Many advaitins make efforts to to distance themselves from neo-advaita, and place it outside of Hinduism entirely.
     
  14. Thomas

    Thomas Super Moderator Staff Member

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    Hi Senthil —

    Can I ask a question or two?

    The first is easy: Traditionalists of the Perennialist school tend towards Advaita Vedanta and see Adi Shankara as (I could be wrong here) the 'go-to' authority on the interpretation of the Hindu Tradition as a whole. His name crops up often, as does Ibn Arabi when discussing Islam, and Thomas Aquinas when discussing Christianity ... this stems from Guenon's and Schuon's 'favour' when discussing the traditions as a whole. I just wondered what's your take on Advaita and the West? (Maybe a bigger question than I appreciate ... )

    While I am a 'Trad' of the Perennialist school, I do not see Guenon nor Schuon as quite the infallible authorities many Trads regard them to be. I am aware of, to me, glaring 'gaps' in their knowledge of Patristic writings, for example, but I'm also aware that the content of those gaps came in after Schuon and Guenon, thanks to a 'back to the sources' movement in theology to which I belong.

    The other is personal. Augustine said words to the effect of 'Time, when no-one asks, I know what it is. When someone asks, I don't know' and I'm in this boat when the question if the 'I' crops up, the distinction between 'self' and 'Self' and 'ego' and 'person' and 'personality' ...

    So in short my questions them from the misunderstanding you've highlighted above, and I'd be interested, if you have the time and inclination, to discuss it, to help me firm up my footings ... perhaps we could start another thread?

    (Or maybe I should re-read my Guenon: 'The Multiple States of Being', 'Man and His Becoming According to the Vedanta', 'Studies in Hinduism'.)
     
  15. Senthil

    Senthil Active Member

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    Thanks, Thomas. I'm no expert but I can give it a shot.

    Firstly, I'm not an advaitin, nor a person who sees Shankara as infallible. However, historically, Advaita Vedanta has been the subsect of Hinduism that has made it to the west, for several reasons. One is that many of the original swamis and thinkers who came followed the Smarta (another term for Advaita Vedanta, basically) tradition. It tends to emphasise the intellect, and debate, over bhakti. So perhaps it fits in better for the west, because of that. Less of a jump. There is still (personal belief) a subconscious aversion to 'idol worship' I think, and Advaita can be studied outside of any bhakti, yet in traditional advaita, bhakti is there, just not to the degree the bhakti schools are. There are many other schools in India, including strict Vaishnavism,. Saivism, etc. Most respect Shankara, but are not quite so enthusiastic about it as Advaitins. So, in summary, it varies. Some other schools even try to get or prove that Sankara was exclusively one of their own. In reality, the Smarta sect says that all other sects are essentially the same thing ... Siva is God, Shaktia is God, Vishnu is God, etc. So those that try that are just selective when they choose which verses of his to quote.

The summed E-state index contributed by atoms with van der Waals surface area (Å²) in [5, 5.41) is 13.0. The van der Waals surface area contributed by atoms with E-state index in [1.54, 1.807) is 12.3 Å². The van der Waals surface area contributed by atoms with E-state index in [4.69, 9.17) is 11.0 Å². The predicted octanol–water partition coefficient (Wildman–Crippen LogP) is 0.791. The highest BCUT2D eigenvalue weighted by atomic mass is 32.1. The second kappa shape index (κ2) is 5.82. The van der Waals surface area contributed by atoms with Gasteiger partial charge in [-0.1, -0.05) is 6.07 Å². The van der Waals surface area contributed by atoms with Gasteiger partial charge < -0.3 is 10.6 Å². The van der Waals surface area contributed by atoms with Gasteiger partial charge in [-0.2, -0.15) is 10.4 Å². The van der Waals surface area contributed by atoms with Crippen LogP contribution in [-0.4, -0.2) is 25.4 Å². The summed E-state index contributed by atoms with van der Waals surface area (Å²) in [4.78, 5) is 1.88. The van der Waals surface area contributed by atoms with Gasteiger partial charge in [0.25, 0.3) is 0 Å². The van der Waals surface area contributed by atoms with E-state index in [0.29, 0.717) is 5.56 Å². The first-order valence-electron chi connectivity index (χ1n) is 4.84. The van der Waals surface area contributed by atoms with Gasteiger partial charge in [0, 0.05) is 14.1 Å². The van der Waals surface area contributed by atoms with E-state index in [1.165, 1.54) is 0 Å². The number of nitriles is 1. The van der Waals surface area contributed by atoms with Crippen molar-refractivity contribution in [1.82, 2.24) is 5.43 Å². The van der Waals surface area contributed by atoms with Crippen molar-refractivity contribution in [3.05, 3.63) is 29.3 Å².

The other question is where neo-advaita gets it messed up. The biggest problem is the pronoun 'I'. It has two distinct meanings. The first is the ego, the personality, represented by a name usually, but also substituted by 'I' for the linguistic shortcut. Very very common.

    The other 'I' is unheard of by the common man. It is the part of you that is identical to God, only to be realised. It's gotten to by persistent sadhana, meditation, and devotion, by a very rare few on the planet. Years (lifetimes) of study, culminating in a non-experience called nirvikalpa samadhi, and translated (poorly) as the Realisation of the Self. It is the culmination (what Hindus believe) of many lifetimes on this planet, when all karmas are resolved. The seers and mystics who have been there say it is not describable. Just very recently I heard it said that, 'All you can say about it is that there has been a fundamental change in perspective'. after. So mystically it's incredibly deep. Souls there would never speak about it at all, or at least very little, and would 99% of the time only talk about how to get there. So the teacher speaks in practical terms, for the benefit, of others, not in 'yapping' ways for the benefit of himself, his ego, on how much he knows.

    Essentially it illustrates that at the very core of you, after the physical, emotional, intellectual, astral, and even soul bodies are all discarded, that is what remains.

    Therefore, for someone who has seen both types, the neo-advaitin (who has confused these two 'I's, its actually really easy to recognise.
    Hope this helps some.
     
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  16. Thomas

    Thomas Super Moderator Staff Member

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    Helps quite a lot, actually. Really, a lot.

    Heartfelt thanks for your time.

    I've just read it, so I'll not bounce straight back with anything, and not sure that I would anyway. A lot of resonances, and a lot to think about, simply explained.

    Thanks again.